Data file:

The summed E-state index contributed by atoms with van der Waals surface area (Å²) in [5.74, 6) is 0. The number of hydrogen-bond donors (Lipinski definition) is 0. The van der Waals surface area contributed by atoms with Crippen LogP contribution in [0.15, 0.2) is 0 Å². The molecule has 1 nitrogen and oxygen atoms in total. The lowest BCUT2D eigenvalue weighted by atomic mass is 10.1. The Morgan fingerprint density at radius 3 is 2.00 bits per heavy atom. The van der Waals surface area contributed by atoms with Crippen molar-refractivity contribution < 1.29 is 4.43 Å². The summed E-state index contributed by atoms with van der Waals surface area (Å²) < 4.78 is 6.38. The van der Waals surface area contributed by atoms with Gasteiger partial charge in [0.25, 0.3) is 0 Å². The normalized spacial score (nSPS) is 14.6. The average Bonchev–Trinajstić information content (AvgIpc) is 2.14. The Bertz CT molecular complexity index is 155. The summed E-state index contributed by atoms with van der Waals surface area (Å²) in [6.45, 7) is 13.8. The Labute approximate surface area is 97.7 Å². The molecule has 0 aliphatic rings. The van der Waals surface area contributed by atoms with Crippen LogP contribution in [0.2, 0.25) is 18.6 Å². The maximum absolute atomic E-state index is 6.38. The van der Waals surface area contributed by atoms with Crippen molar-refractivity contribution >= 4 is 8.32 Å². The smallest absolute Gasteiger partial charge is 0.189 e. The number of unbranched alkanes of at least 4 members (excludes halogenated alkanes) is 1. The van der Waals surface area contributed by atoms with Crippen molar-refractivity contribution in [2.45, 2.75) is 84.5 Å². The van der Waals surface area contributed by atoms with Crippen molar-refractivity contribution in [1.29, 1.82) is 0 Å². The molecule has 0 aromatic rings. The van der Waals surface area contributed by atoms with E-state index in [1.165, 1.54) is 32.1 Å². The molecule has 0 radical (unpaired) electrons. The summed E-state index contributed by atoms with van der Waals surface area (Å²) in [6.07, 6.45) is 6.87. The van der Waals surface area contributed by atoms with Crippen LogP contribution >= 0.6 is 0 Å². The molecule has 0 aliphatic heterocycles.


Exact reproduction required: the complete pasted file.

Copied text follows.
The summed E-state index contributed by atoms with van der Waals surface area (Å²) in [5.74, 6) is 0. The number of hydrogen-bond donors (Lipinski definition) is 0. The van der Waals surface area contributed by atoms with Crippen LogP contribution in [0.15, 0.2) is 0 Å². The molecule has 1 nitrogen and oxygen atoms in total. The lowest BCUT2D eigenvalue weighted by atomic mass is 10.1. The Morgan fingerprint density at radius 3 is 2.00 bits per heavy atom. The van der Waals surface area contributed by atoms with Crippen molar-refractivity contribution < 1.29 is 4.43 Å². The summed E-state index contributed by atoms with van der Waals surface area (Å²) < 4.78 is 6.38. The van der Waals surface area contributed by atoms with Gasteiger partial charge in [0.25, 0.3) is 0 Å². The normalized spacial score (nSPS) is 14.6. The average Bonchev–Trinajstić information content (AvgIpc) is 2.14. The Bertz CT molecular complexity index is 155. The summed E-state index contributed by atoms with van der Waals surface area (Å²) in [6.45, 7) is 13.8. The Labute approximate surface area is 97.7 Å². The molecule has 0 aliphatic rings. The van der Waals surface area contributed by atoms with Crippen LogP contribution in [0.2, 0.25) is 18.6 Å². The maximum absolute atomic E-state index is 6.38. The van der Waals surface area contributed by atoms with Crippen molar-refractivity contribution >= 4 is 8.32 Å². The smallest absolute Gasteiger partial charge is 0.189 e. The number of unbranched alkanes of at least 4 members (excludes halogenated alkanes) is 1. The van der Waals surface area contributed by atoms with Crippen molar-refractivity contribution in [2.45, 2.75) is 84.5 Å². The van der Waals surface area contributed by atoms with Crippen molar-refractivity contribution in [1.29, 1.82) is 0 Å². The molecule has 0 aromatic rings. The van der Waals surface area contributed by atoms with E-state index in [1.165, 1.54) is 32.1 Å². The molecule has 0 radical (unpaired) electrons. The summed E-state index contributed by atoms with van der Waals surface area (Å²) in [6.07, 6.45) is 6.87. The van der Waals surface area contributed by atoms with Crippen LogP contribution >= 0.6 is 0 Å². The molecule has 0 aliphatic heterocycles.